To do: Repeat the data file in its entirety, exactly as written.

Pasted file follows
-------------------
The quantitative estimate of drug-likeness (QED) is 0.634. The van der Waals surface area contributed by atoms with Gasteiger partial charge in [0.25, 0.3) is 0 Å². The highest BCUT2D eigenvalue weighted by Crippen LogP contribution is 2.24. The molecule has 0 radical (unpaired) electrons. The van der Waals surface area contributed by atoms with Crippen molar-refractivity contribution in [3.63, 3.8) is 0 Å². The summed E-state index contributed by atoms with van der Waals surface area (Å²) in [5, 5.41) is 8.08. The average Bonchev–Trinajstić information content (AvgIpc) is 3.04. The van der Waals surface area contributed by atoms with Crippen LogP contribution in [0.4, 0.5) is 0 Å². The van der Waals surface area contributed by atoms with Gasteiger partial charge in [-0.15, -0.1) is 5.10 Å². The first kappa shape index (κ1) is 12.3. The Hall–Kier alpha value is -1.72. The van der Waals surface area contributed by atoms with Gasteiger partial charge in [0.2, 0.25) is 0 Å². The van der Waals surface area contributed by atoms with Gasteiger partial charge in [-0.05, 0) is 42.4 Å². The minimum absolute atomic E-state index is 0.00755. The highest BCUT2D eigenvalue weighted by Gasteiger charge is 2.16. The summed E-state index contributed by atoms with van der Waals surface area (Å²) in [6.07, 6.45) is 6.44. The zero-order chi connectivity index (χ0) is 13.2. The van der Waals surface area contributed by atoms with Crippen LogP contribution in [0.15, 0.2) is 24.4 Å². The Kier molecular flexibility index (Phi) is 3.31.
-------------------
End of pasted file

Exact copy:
The quantitative estimate of drug-likeness (QED) is 0.634. The van der Waals surface area contributed by atoms with Gasteiger partial charge in [0.25, 0.3) is 0 Å². The highest BCUT2D eigenvalue weighted by Crippen LogP contribution is 2.24. The molecule has 0 radical (unpaired) electrons. The van der Waals surface area contributed by atoms with Crippen molar-refractivity contribution in [3.63, 3.8) is 0 Å². The summed E-state index contributed by atoms with van der Waals surface area (Å²) in [5, 5.41) is 8.08. The average Bonchev–Trinajstić information content (AvgIpc) is 3.04. The van der Waals surface area contributed by atoms with Crippen LogP contribution in [0.4, 0.5) is 0 Å². The van der Waals surface area contributed by atoms with Gasteiger partial charge in [-0.15, -0.1) is 5.10 Å². The first kappa shape index (κ1) is 12.3. The Hall–Kier alpha value is -1.72. The van der Waals surface area contributed by atoms with Gasteiger partial charge in [0.2, 0.25) is 0 Å². The van der Waals surface area contributed by atoms with Gasteiger partial charge in [-0.05, 0) is 42.4 Å². The minimum absolute atomic E-state index is 0.00755. The highest BCUT2D eigenvalue weighted by Gasteiger charge is 2.16. The summed E-state index contributed by atoms with van der Waals surface area (Å²) in [6.07, 6.45) is 6.44. The zero-order chi connectivity index (χ0) is 13.2. The van der Waals surface area contributed by atoms with Crippen LogP contribution in [0.15, 0.2) is 24.4 Å². The Kier molecular flexibility index (Phi) is 3.31.